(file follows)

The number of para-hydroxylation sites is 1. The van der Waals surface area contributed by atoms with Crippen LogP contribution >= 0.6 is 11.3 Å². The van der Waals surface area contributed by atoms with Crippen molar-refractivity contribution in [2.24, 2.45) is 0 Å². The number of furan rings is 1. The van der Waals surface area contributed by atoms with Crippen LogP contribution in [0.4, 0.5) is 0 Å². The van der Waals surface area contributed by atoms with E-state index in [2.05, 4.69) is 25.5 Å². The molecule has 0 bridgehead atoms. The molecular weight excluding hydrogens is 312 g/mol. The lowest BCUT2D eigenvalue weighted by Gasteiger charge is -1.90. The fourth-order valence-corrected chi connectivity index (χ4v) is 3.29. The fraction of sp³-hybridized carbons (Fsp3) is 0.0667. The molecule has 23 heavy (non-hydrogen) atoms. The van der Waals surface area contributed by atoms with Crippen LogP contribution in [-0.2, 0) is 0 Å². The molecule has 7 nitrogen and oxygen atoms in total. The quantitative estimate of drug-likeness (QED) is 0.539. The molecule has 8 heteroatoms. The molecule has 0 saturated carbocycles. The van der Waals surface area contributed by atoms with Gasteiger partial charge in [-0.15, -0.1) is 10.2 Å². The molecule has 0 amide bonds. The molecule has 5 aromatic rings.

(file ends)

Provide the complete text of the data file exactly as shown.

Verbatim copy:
The number of para-hydroxylation sites is 1. The van der Waals surface area contributed by atoms with Crippen LogP contribution >= 0.6 is 11.3 Å². The van der Waals surface area contributed by atoms with Crippen molar-refractivity contribution in [2.24, 2.45) is 0 Å². The number of furan rings is 1. The van der Waals surface area contributed by atoms with Crippen LogP contribution in [0.4, 0.5) is 0 Å². The van der Waals surface area contributed by atoms with E-state index in [2.05, 4.69) is 25.5 Å². The molecule has 0 bridgehead atoms. The molecular weight excluding hydrogens is 312 g/mol. The lowest BCUT2D eigenvalue weighted by Gasteiger charge is -1.90. The fourth-order valence-corrected chi connectivity index (χ4v) is 3.29. The fraction of sp³-hybridized carbons (Fsp3) is 0.0667. The molecule has 23 heavy (non-hydrogen) atoms. The van der Waals surface area contributed by atoms with Crippen LogP contribution in [-0.2, 0) is 0 Å². The molecule has 7 nitrogen and oxygen atoms in total. The quantitative estimate of drug-likeness (QED) is 0.539. The molecule has 8 heteroatoms. The molecule has 0 saturated carbocycles. The van der Waals surface area contributed by atoms with Gasteiger partial charge in [-0.15, -0.1) is 10.2 Å². The molecule has 0 amide bonds. The molecule has 5 aromatic rings.